Due to the energy crisis and environmental pollution, many countries have released policies to promote the development and sales of new energy vehicles. New energy vehicles have become the focus of attention of various OEMs and component manufacturers. Sound package components have a great influence on the acoustic performance in the vehicle. Compared with traditional fuel vehicles, new energy vehicles have differences in body structure, parts layout, and noise sources. Furthermore, the sources of the noise inside the vehicle and the control measures will also change, so the sound packages should also be adjusted accordingly. In this paper, different types of vehicle SEA models were established based on real vehicles to analyze the interior acoustic performance. The contribution analysis method was used to compare the contribution differences of the sound package subsystems between the traditional fuel vehicle and the new energy vehicle.
Recently a vehicle study was performed to determine if the current production sound package in a sport utility vehicle could be improved while reducing or maintaining the weight. The study focused on sound package parts which typically utilize a heavy barrier layer to provide sound transmission loss: carpet, rear wheelhouse inner and trunk insulation, and dash inner. In addition, the heavy-weight underbody shields were replaced with lightweight compressed fiber to allow for increased coverage and to evaluate the effect on additional possible engine noise paths. Testing was performed both at the component level in the laboratory and at the vehicle level on the road. This paper presents the results of that study. It was found that the sound levels were improved slightly with the lower-weight parts, while articulation index was greatly improved. This was due to a combination of two factors.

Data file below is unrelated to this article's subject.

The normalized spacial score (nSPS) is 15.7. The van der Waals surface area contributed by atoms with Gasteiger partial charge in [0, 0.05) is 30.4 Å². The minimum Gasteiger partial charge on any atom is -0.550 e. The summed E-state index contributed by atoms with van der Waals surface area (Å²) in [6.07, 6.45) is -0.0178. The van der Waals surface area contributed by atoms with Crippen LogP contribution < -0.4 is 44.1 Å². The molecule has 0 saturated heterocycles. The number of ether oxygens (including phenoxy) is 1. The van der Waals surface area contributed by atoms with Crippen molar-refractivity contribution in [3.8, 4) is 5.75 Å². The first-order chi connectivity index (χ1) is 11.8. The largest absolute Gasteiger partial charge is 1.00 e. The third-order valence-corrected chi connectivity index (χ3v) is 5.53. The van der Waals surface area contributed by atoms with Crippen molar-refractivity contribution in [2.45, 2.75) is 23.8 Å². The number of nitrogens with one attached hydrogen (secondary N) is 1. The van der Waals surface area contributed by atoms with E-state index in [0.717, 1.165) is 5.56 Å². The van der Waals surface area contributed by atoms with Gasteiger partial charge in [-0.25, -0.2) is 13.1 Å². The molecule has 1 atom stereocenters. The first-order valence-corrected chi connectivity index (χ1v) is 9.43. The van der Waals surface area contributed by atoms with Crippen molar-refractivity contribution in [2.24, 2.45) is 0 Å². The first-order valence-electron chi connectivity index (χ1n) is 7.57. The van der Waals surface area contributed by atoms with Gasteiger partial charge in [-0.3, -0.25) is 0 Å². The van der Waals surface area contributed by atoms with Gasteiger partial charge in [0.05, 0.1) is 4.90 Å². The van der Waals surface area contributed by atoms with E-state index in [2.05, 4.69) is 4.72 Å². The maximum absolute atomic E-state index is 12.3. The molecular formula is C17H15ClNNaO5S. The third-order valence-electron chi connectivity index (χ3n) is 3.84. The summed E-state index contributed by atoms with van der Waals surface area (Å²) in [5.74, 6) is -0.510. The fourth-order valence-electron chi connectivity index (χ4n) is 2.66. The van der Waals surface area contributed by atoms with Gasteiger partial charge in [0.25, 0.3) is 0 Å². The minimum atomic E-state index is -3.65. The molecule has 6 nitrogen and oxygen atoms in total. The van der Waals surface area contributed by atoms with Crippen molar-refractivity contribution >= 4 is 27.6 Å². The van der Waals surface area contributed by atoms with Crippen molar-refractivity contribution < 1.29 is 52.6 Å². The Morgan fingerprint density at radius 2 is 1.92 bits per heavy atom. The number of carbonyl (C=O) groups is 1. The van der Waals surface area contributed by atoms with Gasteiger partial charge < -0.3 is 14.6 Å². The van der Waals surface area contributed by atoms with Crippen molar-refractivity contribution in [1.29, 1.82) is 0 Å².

Door latch closure sound has contribution on sound quality of vehicle door slam sound. This paper focuses on the modelling of subjective sound quality for door latch closure sound. 24 various latch closure sound samples were recorded by binaural artificial head in semi-anechoic room. To acquire subjective preference of the sounds, these samples were then evaluated subjectively by a novel dynamic paired comparison method which can reduce the evaluation work load and add new samples easily comparing to the traditional paired comparison method. During the subjective evaluation, the shudder effect induced by multi-impact of latch components during closing movement was found strongly affecting the subjective perception of door latch closure sound. By using wavelet analysis the mechanism of shudder effect was identified.